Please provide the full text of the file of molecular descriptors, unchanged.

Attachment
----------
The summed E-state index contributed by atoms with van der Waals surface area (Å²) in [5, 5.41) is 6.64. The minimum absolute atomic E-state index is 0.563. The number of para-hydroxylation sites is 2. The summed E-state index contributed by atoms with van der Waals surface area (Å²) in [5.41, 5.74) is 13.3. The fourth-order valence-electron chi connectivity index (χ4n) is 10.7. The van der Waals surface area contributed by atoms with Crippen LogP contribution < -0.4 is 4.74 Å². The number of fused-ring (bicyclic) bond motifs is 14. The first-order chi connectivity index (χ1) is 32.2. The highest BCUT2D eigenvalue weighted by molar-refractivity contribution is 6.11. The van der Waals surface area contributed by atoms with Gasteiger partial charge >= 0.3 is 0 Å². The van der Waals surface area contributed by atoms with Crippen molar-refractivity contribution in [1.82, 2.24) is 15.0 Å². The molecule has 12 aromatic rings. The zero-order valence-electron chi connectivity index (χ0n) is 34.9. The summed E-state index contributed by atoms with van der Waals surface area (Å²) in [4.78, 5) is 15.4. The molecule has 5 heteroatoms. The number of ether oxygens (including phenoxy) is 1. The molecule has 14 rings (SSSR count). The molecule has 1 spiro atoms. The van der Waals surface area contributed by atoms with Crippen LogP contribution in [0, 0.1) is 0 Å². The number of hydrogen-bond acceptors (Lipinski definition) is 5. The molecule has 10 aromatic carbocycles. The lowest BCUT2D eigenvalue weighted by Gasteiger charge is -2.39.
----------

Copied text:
The summed E-state index contributed by atoms with van der Waals surface area (Å²) in [5, 5.41) is 6.64. The minimum absolute atomic E-state index is 0.563. The number of para-hydroxylation sites is 2. The summed E-state index contributed by atoms with van der Waals surface area (Å²) in [5.41, 5.74) is 13.3. The fourth-order valence-electron chi connectivity index (χ4n) is 10.7. The van der Waals surface area contributed by atoms with Crippen LogP contribution < -0.4 is 4.74 Å². The number of fused-ring (bicyclic) bond motifs is 14. The first-order chi connectivity index (χ1) is 32.2. The highest BCUT2D eigenvalue weighted by molar-refractivity contribution is 6.11. The van der Waals surface area contributed by atoms with Gasteiger partial charge >= 0.3 is 0 Å². The van der Waals surface area contributed by atoms with Crippen molar-refractivity contribution in [1.82, 2.24) is 15.0 Å². The molecule has 12 aromatic rings. The zero-order valence-electron chi connectivity index (χ0n) is 34.9. The summed E-state index contributed by atoms with van der Waals surface area (Å²) in [4.78, 5) is 15.4. The molecule has 5 heteroatoms. The number of ether oxygens (including phenoxy) is 1. The molecule has 14 rings (SSSR count). The molecule has 1 spiro atoms. The van der Waals surface area contributed by atoms with Crippen LogP contribution in [0, 0.1) is 0 Å². The number of hydrogen-bond acceptors (Lipinski definition) is 5. The molecule has 10 aromatic carbocycles. The lowest BCUT2D eigenvalue weighted by Gasteiger charge is -2.39.